imported from, e.g., India, of unknown origin, and it was *possible*
that human bones were included - and therefore, was not included in
products with a hechsher.

Naomi Kingsley


From: I Kasdan <Ikasdan@...>
Date: Tue, 16 Sep 2003 09:14:51 -0400
Subject: Re: Kaddish

<<Similar questions -- we hold to back-to-back minyanim on Shabbos 7-9AM
and 9 to ?  What is the status of someone who intends to daven at the
9AM Minyan but walks into the shule while the 7AM Minyan is at a
Kaddish. >>

Rabbi Yisroel Reisman discussed this question last year at his motzei
Shabbos shiurim that are available on tape.  If I recall correctly, he
said that Rav Moshe, ztl and others held that one says kaddish at the
mnyon he attends, not the tail end of the prior one.  B'n I will double
check and report if my recollection was wrong.

From: <MDSternM7@...> (Martin D. Stern)
Date: Tue, 16 Sep 2003 03:38:49 EDT
Subject: Re: Kaddish

        In a message dated 14/9/03 4:43:40 am, Carl Singer
<csngr@...> writes re reciting Kaddish by those not having
attended a particular minyan or shiur:

<<Also, we have shiur in the afternoon that ends in time for Mincha --
if someone who didn't attend the shiur walks in do they say Kaddish?
(a) if they came in and heard the Rabbi say the hadran or (b) if they

    Surely there is no objection in either case when several others are
saying kaddish anyway. If no one else is doing so it is not correct to
say kaddish unless he has participated to some extent in the
shiur. However, where saying this non-obligatory kaddish will delay the
start of davenning it should most certainly not be said because of
tirkha detsibbura, inconveniencing the congregation!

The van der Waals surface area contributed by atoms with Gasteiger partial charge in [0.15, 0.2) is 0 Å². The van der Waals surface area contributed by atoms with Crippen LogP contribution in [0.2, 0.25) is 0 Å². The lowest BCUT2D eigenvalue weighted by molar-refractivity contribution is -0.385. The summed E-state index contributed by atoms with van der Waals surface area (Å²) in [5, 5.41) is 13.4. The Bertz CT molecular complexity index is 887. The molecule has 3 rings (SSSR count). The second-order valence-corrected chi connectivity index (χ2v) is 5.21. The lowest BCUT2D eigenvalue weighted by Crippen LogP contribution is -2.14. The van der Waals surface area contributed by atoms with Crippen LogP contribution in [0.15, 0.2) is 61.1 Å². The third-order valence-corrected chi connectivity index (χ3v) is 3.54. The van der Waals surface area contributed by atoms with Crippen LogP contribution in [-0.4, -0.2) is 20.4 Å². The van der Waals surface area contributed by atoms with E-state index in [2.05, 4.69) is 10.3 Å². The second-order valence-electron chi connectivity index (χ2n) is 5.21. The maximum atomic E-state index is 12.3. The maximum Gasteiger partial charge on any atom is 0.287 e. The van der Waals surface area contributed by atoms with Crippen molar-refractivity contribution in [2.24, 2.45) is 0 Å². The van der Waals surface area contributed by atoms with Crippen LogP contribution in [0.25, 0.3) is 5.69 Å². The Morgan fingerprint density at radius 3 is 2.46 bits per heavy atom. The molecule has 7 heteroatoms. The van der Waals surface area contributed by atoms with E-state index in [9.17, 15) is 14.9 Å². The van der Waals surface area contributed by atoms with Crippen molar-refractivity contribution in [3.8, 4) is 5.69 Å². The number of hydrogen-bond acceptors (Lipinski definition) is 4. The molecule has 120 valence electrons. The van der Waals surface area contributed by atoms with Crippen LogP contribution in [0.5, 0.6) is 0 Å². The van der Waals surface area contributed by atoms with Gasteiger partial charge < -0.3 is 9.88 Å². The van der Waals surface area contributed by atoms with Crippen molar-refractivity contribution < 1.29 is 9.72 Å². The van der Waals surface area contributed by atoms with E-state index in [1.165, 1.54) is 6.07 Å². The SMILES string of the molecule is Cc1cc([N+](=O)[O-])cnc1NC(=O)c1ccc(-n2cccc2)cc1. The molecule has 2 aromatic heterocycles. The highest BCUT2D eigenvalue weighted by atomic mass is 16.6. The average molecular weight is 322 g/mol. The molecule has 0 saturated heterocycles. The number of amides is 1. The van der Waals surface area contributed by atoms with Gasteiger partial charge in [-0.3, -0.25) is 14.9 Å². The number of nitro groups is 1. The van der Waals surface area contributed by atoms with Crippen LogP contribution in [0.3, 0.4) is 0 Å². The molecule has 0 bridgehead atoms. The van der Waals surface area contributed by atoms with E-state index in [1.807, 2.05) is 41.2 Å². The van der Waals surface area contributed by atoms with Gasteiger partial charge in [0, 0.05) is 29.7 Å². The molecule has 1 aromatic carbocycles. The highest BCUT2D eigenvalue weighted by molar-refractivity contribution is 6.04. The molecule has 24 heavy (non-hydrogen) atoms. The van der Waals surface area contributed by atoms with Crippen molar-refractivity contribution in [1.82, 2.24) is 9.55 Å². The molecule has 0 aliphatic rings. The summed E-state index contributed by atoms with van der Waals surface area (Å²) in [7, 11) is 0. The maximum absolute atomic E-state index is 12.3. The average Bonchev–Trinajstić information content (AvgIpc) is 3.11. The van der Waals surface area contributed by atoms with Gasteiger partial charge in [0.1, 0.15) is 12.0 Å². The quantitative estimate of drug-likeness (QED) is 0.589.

The situation would be different in those communities where 

(i) only one person says kaddish at a time ,
(ii)the custom is that the Aleinu kaddish would always be said even
if there were no avel in shul 
and (iii)   there is no other avel to say it.

    In these circumstances he could say it since he would be no worse
than anyone else present; I remember this happening to me once when I
was an avel.  However he could not 'push aside' someone else who had
been davenning with that minyan even if he were 'more entitled' to the
kaddish, e.g. he had yahrzeit and the other was only in the eleven
months of mourning for a parent.

    Yours sincerely

Martin D. Stern
7, Hanover Gardens, Salford M7 4FQ, England
+44 (0) 161-740-2745
email <mdsternm7@...>


From: Ginsburg, Paul <GinsburgP@...>
Date: Tue, 16 Sep 2003 08:19:39 -0400
Subject: Looking for seforim printed in Sudilkov, Ukraine

I am a collector of seforim printed in Sudilkov, Ukraine and 
I am looking to expand my collection.

Of particular interest are a siddur, Tehillim, Mishnayos,
Chumash, Mishneh Torah, or Chassidic seforim printed 
in Sudilkov.

I am also looking for printings of Degel Machaneh Ephraim
by Rabbi Moshe Chaim Ephraim of Sudilkov.

Please contact me if you have Sudilkov seforim for sale. 

All the best,

Paul W. Ginsburg
Rockville, Maryland


From: Charles Halevi <c.halevi@...>
Date: Mon, 15 Sep 2003 23:40:12 -0500
Subject: Ripley's "Believe It Or Not" and the Arch of Titus

Shalom, All:

Immanuel Burton (<IBURTON@...>) asked,
>>Has anyone heard of the custom not to walk under the Arch Of Titus in